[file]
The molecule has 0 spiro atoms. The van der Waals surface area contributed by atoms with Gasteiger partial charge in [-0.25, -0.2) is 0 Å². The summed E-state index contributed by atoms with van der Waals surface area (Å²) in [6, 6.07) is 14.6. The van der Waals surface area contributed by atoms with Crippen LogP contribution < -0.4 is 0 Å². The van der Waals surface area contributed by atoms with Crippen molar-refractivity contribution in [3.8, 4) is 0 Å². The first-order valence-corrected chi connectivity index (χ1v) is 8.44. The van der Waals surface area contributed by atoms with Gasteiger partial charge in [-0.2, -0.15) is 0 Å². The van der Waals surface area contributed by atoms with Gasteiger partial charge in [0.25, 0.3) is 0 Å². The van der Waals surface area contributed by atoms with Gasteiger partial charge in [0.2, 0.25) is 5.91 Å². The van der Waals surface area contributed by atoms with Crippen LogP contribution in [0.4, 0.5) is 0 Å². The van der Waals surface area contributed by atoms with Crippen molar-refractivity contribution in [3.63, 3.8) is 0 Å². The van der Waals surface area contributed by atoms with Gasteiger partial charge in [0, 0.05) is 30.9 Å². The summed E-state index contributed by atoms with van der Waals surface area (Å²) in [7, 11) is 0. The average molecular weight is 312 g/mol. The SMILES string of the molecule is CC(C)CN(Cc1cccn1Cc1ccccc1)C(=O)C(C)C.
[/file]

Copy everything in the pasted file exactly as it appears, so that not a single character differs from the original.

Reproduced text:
The molecule has 0 spiro atoms. The van der Waals surface area contributed by atoms with Gasteiger partial charge in [-0.25, -0.2) is 0 Å². The summed E-state index contributed by atoms with van der Waals surface area (Å²) in [6, 6.07) is 14.6. The van der Waals surface area contributed by atoms with Crippen LogP contribution < -0.4 is 0 Å². The van der Waals surface area contributed by atoms with Crippen molar-refractivity contribution in [3.8, 4) is 0 Å². The first-order valence-corrected chi connectivity index (χ1v) is 8.44. The van der Waals surface area contributed by atoms with Gasteiger partial charge in [-0.2, -0.15) is 0 Å². The van der Waals surface area contributed by atoms with Gasteiger partial charge in [0.25, 0.3) is 0 Å². The van der Waals surface area contributed by atoms with Gasteiger partial charge in [0.2, 0.25) is 5.91 Å². The van der Waals surface area contributed by atoms with Crippen LogP contribution in [0.4, 0.5) is 0 Å². The van der Waals surface area contributed by atoms with Crippen molar-refractivity contribution in [3.63, 3.8) is 0 Å². The van der Waals surface area contributed by atoms with Gasteiger partial charge in [0, 0.05) is 30.9 Å². The summed E-state index contributed by atoms with van der Waals surface area (Å²) in [7, 11) is 0. The average molecular weight is 312 g/mol. The SMILES string of the molecule is CC(C)CN(Cc1cccn1Cc1ccccc1)C(=O)C(C)C.